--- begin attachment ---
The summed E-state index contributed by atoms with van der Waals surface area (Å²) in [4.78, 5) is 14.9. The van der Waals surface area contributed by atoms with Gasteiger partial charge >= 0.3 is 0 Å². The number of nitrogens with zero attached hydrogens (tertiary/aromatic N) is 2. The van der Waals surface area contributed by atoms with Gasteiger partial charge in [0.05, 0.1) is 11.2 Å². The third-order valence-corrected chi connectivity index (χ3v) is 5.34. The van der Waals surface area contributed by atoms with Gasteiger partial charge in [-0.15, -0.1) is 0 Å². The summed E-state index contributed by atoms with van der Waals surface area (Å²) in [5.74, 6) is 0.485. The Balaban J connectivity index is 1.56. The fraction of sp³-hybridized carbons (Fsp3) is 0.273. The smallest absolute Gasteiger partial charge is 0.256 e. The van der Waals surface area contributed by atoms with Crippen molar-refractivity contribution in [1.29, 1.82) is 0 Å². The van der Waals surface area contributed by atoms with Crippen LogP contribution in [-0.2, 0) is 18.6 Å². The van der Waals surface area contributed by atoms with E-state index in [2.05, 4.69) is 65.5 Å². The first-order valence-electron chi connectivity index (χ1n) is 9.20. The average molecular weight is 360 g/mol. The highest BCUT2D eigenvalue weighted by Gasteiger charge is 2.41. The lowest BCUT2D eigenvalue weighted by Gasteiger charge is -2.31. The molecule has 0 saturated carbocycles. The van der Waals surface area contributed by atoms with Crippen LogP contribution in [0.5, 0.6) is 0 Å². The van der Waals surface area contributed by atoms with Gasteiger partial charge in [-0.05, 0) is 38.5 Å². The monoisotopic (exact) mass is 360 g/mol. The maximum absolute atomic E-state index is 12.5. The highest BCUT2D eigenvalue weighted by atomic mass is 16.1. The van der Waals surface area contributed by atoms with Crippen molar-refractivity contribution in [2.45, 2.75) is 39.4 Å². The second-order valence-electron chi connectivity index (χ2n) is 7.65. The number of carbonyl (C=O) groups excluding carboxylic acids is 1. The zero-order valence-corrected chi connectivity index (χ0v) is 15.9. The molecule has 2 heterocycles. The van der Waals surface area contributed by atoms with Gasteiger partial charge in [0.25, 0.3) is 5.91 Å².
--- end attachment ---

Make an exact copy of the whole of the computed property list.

The summed E-state index contributed by atoms with van der Waals surface area (Å²) in [4.78, 5) is 14.9. The van der Waals surface area contributed by atoms with Gasteiger partial charge >= 0.3 is 0 Å². The number of nitrogens with zero attached hydrogens (tertiary/aromatic N) is 2. The van der Waals surface area contributed by atoms with Gasteiger partial charge in [0.05, 0.1) is 11.2 Å². The third-order valence-corrected chi connectivity index (χ3v) is 5.34. The van der Waals surface area contributed by atoms with Gasteiger partial charge in [-0.15, -0.1) is 0 Å². The summed E-state index contributed by atoms with van der Waals surface area (Å²) in [5.74, 6) is 0.485. The Balaban J connectivity index is 1.56. The fraction of sp³-hybridized carbons (Fsp3) is 0.273. The smallest absolute Gasteiger partial charge is 0.256 e. The van der Waals surface area contributed by atoms with Crippen molar-refractivity contribution in [1.29, 1.82) is 0 Å². The van der Waals surface area contributed by atoms with Crippen LogP contribution in [-0.2, 0) is 18.6 Å². The van der Waals surface area contributed by atoms with E-state index in [2.05, 4.69) is 65.5 Å². The first-order valence-electron chi connectivity index (χ1n) is 9.20. The average molecular weight is 360 g/mol. The highest BCUT2D eigenvalue weighted by Gasteiger charge is 2.41. The lowest BCUT2D eigenvalue weighted by Gasteiger charge is -2.31. The molecule has 0 saturated carbocycles. The van der Waals surface area contributed by atoms with Crippen LogP contribution in [0.5, 0.6) is 0 Å². The van der Waals surface area contributed by atoms with Gasteiger partial charge in [-0.05, 0) is 38.5 Å². The monoisotopic (exact) mass is 360 g/mol. The maximum absolute atomic E-state index is 12.5. The highest BCUT2D eigenvalue weighted by atomic mass is 16.1. The van der Waals surface area contributed by atoms with Crippen molar-refractivity contribution in [2.45, 2.75) is 39.4 Å². The second-order valence-electron chi connectivity index (χ2n) is 7.65. The number of carbonyl (C=O) groups excluding carboxylic acids is 1. The zero-order valence-corrected chi connectivity index (χ0v) is 15.9. The molecule has 2 heterocycles. The van der Waals surface area contributed by atoms with Gasteiger partial charge in [0.25, 0.3) is 5.91 Å².